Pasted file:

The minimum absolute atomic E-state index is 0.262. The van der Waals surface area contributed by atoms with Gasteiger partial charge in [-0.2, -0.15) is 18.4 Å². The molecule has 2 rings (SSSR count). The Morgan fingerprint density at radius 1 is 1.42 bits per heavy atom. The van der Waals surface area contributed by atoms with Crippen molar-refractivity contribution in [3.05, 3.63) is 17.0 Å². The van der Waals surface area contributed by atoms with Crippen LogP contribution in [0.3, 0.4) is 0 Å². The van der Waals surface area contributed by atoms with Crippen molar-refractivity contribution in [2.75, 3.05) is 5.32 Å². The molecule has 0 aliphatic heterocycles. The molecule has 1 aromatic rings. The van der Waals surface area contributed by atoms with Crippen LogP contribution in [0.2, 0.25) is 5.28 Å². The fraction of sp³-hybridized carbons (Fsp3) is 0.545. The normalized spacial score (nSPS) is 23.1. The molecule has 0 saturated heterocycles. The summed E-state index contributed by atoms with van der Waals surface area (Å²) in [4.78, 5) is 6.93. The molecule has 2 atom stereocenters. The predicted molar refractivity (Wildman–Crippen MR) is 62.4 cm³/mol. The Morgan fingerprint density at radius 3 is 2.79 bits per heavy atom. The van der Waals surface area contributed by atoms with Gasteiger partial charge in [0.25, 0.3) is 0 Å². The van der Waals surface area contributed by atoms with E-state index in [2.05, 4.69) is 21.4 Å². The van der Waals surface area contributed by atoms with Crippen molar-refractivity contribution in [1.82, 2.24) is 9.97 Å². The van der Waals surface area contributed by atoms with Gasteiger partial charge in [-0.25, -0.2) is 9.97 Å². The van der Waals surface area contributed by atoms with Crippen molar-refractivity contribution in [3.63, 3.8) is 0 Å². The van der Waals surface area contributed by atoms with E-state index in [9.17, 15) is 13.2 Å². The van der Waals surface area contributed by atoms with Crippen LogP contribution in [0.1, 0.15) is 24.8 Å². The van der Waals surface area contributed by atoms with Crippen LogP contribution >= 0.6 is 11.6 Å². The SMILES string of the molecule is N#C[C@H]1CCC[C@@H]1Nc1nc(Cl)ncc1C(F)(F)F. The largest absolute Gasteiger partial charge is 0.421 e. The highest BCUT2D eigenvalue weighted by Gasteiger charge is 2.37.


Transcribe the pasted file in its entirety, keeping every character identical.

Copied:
The minimum absolute atomic E-state index is 0.262. The van der Waals surface area contributed by atoms with Gasteiger partial charge in [-0.2, -0.15) is 18.4 Å². The molecule has 2 rings (SSSR count). The Morgan fingerprint density at radius 1 is 1.42 bits per heavy atom. The van der Waals surface area contributed by atoms with Crippen molar-refractivity contribution in [3.05, 3.63) is 17.0 Å². The van der Waals surface area contributed by atoms with Crippen LogP contribution in [0.3, 0.4) is 0 Å². The van der Waals surface area contributed by atoms with Crippen molar-refractivity contribution in [2.75, 3.05) is 5.32 Å². The molecule has 0 aliphatic heterocycles. The molecule has 1 aromatic rings. The van der Waals surface area contributed by atoms with Crippen LogP contribution in [0.2, 0.25) is 5.28 Å². The fraction of sp³-hybridized carbons (Fsp3) is 0.545. The normalized spacial score (nSPS) is 23.1. The molecule has 0 saturated heterocycles. The summed E-state index contributed by atoms with van der Waals surface area (Å²) in [4.78, 5) is 6.93. The molecule has 2 atom stereocenters. The predicted molar refractivity (Wildman–Crippen MR) is 62.4 cm³/mol. The Morgan fingerprint density at radius 3 is 2.79 bits per heavy atom. The van der Waals surface area contributed by atoms with Gasteiger partial charge in [0.25, 0.3) is 0 Å². The van der Waals surface area contributed by atoms with E-state index in [2.05, 4.69) is 21.4 Å². The van der Waals surface area contributed by atoms with Crippen molar-refractivity contribution in [1.82, 2.24) is 9.97 Å². The van der Waals surface area contributed by atoms with Gasteiger partial charge in [-0.25, -0.2) is 9.97 Å². The van der Waals surface area contributed by atoms with Crippen molar-refractivity contribution in [3.63, 3.8) is 0 Å². The van der Waals surface area contributed by atoms with E-state index in [9.17, 15) is 13.2 Å². The van der Waals surface area contributed by atoms with Crippen LogP contribution in [0.1, 0.15) is 24.8 Å². The van der Waals surface area contributed by atoms with Crippen LogP contribution >= 0.6 is 11.6 Å². The SMILES string of the molecule is N#C[C@H]1CCC[C@@H]1Nc1nc(Cl)ncc1C(F)(F)F. The largest absolute Gasteiger partial charge is 0.421 e. The highest BCUT2D eigenvalue weighted by Gasteiger charge is 2.37.